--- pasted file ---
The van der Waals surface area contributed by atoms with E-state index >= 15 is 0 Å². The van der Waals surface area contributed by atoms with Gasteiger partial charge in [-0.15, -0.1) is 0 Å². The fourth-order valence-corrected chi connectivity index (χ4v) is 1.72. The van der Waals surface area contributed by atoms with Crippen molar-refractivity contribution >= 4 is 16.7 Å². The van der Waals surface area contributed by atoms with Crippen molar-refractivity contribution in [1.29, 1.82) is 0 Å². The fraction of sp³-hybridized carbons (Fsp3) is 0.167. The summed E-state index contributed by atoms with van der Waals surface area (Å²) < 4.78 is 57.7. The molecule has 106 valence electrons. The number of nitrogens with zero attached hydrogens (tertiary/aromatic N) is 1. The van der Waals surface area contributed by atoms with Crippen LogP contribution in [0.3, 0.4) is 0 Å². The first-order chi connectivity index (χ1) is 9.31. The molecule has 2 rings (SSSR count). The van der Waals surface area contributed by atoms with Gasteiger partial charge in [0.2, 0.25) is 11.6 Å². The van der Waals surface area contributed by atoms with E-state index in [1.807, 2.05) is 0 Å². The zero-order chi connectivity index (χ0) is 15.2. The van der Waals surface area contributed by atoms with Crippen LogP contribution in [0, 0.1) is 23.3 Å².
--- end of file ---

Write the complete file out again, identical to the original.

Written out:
The van der Waals surface area contributed by atoms with E-state index >= 15 is 0 Å². The van der Waals surface area contributed by atoms with Gasteiger partial charge in [-0.15, -0.1) is 0 Å². The fourth-order valence-corrected chi connectivity index (χ4v) is 1.72. The van der Waals surface area contributed by atoms with Crippen molar-refractivity contribution >= 4 is 16.7 Å². The van der Waals surface area contributed by atoms with Crippen molar-refractivity contribution in [1.29, 1.82) is 0 Å². The fraction of sp³-hybridized carbons (Fsp3) is 0.167. The summed E-state index contributed by atoms with van der Waals surface area (Å²) < 4.78 is 57.7. The molecule has 106 valence electrons. The number of nitrogens with zero attached hydrogens (tertiary/aromatic N) is 1. The van der Waals surface area contributed by atoms with Crippen LogP contribution in [0.3, 0.4) is 0 Å². The first-order chi connectivity index (χ1) is 9.31. The molecule has 2 rings (SSSR count). The van der Waals surface area contributed by atoms with Gasteiger partial charge in [0.2, 0.25) is 11.6 Å². The van der Waals surface area contributed by atoms with E-state index in [1.807, 2.05) is 0 Å². The zero-order chi connectivity index (χ0) is 15.2. The van der Waals surface area contributed by atoms with Crippen LogP contribution in [0, 0.1) is 23.3 Å².